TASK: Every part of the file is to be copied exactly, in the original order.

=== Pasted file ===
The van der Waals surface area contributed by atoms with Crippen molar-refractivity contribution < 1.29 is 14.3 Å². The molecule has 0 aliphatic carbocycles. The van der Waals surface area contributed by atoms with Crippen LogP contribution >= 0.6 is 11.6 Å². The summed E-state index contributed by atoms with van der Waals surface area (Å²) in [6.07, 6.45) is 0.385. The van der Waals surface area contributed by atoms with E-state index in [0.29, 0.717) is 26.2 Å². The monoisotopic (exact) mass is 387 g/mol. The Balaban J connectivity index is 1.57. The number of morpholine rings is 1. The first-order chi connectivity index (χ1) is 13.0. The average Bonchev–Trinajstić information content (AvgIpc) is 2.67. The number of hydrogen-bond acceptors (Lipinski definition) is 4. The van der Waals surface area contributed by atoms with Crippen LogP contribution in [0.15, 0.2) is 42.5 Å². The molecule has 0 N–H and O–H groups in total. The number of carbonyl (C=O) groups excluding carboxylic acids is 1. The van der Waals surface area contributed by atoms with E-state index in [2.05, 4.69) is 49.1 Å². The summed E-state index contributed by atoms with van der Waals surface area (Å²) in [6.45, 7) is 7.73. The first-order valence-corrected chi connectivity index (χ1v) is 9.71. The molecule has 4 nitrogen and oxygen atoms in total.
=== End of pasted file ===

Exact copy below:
The van der Waals surface area contributed by atoms with Crippen molar-refractivity contribution < 1.29 is 14.3 Å². The molecule has 0 aliphatic carbocycles. The van der Waals surface area contributed by atoms with Crippen LogP contribution >= 0.6 is 11.6 Å². The summed E-state index contributed by atoms with van der Waals surface area (Å²) in [6.07, 6.45) is 0.385. The van der Waals surface area contributed by atoms with E-state index in [0.29, 0.717) is 26.2 Å². The monoisotopic (exact) mass is 387 g/mol. The Balaban J connectivity index is 1.57. The number of morpholine rings is 1. The first-order chi connectivity index (χ1) is 13.0. The average Bonchev–Trinajstić information content (AvgIpc) is 2.67. The number of hydrogen-bond acceptors (Lipinski definition) is 4. The van der Waals surface area contributed by atoms with Crippen LogP contribution in [0.15, 0.2) is 42.5 Å². The molecule has 0 N–H and O–H groups in total. The number of carbonyl (C=O) groups excluding carboxylic acids is 1. The van der Waals surface area contributed by atoms with E-state index in [2.05, 4.69) is 49.1 Å². The summed E-state index contributed by atoms with van der Waals surface area (Å²) in [6.45, 7) is 7.73. The first-order valence-corrected chi connectivity index (χ1v) is 9.71. The molecule has 4 nitrogen and oxygen atoms in total.